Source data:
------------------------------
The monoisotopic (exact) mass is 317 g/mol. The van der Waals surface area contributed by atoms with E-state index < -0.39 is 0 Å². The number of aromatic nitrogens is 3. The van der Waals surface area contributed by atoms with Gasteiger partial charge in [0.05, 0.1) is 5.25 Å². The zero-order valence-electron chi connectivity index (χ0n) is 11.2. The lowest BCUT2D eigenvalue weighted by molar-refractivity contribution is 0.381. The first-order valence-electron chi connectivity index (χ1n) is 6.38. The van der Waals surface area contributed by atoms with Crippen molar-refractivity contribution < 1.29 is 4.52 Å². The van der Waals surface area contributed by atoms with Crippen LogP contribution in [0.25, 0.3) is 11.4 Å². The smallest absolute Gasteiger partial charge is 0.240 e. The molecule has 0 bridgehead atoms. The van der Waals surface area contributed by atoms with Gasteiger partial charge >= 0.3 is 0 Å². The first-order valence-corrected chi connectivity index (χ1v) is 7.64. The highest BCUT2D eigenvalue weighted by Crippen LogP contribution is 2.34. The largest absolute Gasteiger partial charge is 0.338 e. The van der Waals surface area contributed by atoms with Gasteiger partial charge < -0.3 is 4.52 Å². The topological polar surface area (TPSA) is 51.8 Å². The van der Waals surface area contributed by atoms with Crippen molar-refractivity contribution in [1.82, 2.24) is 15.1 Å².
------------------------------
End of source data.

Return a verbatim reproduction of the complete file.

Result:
The monoisotopic (exact) mass is 317 g/mol. The van der Waals surface area contributed by atoms with E-state index < -0.39 is 0 Å². The number of aromatic nitrogens is 3. The van der Waals surface area contributed by atoms with Gasteiger partial charge in [0.05, 0.1) is 5.25 Å². The zero-order valence-electron chi connectivity index (χ0n) is 11.2. The lowest BCUT2D eigenvalue weighted by molar-refractivity contribution is 0.381. The first-order valence-electron chi connectivity index (χ1n) is 6.38. The van der Waals surface area contributed by atoms with Crippen molar-refractivity contribution < 1.29 is 4.52 Å². The van der Waals surface area contributed by atoms with Crippen LogP contribution in [0.25, 0.3) is 11.4 Å². The smallest absolute Gasteiger partial charge is 0.240 e. The molecule has 0 bridgehead atoms. The van der Waals surface area contributed by atoms with Gasteiger partial charge >= 0.3 is 0 Å². The first-order valence-corrected chi connectivity index (χ1v) is 7.64. The highest BCUT2D eigenvalue weighted by Crippen LogP contribution is 2.34. The largest absolute Gasteiger partial charge is 0.338 e. The van der Waals surface area contributed by atoms with Gasteiger partial charge < -0.3 is 4.52 Å². The topological polar surface area (TPSA) is 51.8 Å². The van der Waals surface area contributed by atoms with Crippen molar-refractivity contribution in [1.82, 2.24) is 15.1 Å².